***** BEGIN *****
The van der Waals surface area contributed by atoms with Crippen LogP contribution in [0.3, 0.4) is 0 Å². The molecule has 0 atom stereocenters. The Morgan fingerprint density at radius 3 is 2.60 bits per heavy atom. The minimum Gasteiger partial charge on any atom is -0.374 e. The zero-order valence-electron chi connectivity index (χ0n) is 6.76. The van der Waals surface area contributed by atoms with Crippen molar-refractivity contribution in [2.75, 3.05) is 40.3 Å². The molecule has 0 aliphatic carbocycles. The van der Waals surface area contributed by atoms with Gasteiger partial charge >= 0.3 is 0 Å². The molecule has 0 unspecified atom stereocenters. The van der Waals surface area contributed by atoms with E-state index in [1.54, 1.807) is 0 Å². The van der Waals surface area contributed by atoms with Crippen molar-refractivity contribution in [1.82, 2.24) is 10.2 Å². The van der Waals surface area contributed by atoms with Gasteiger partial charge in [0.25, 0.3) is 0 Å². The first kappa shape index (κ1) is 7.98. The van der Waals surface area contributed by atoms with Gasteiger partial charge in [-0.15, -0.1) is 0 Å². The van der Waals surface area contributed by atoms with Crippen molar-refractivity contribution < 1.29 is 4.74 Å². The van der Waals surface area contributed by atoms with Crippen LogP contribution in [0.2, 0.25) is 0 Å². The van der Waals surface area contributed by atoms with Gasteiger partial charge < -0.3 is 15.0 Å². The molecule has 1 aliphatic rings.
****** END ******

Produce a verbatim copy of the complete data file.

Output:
The van der Waals surface area contributed by atoms with Crippen LogP contribution in [0.3, 0.4) is 0 Å². The molecule has 0 atom stereocenters. The Morgan fingerprint density at radius 3 is 2.60 bits per heavy atom. The minimum Gasteiger partial charge on any atom is -0.374 e. The zero-order valence-electron chi connectivity index (χ0n) is 6.76. The van der Waals surface area contributed by atoms with Crippen molar-refractivity contribution in [2.75, 3.05) is 40.3 Å². The molecule has 0 aliphatic carbocycles. The van der Waals surface area contributed by atoms with Gasteiger partial charge >= 0.3 is 0 Å². The molecule has 0 unspecified atom stereocenters. The van der Waals surface area contributed by atoms with E-state index in [1.54, 1.807) is 0 Å². The van der Waals surface area contributed by atoms with Crippen molar-refractivity contribution in [1.82, 2.24) is 10.2 Å². The van der Waals surface area contributed by atoms with Gasteiger partial charge in [0.25, 0.3) is 0 Å². The first kappa shape index (κ1) is 7.98. The van der Waals surface area contributed by atoms with Gasteiger partial charge in [-0.15, -0.1) is 0 Å². The van der Waals surface area contributed by atoms with Crippen molar-refractivity contribution < 1.29 is 4.74 Å². The van der Waals surface area contributed by atoms with Crippen LogP contribution in [0.2, 0.25) is 0 Å². The van der Waals surface area contributed by atoms with Gasteiger partial charge < -0.3 is 15.0 Å². The molecule has 1 aliphatic rings.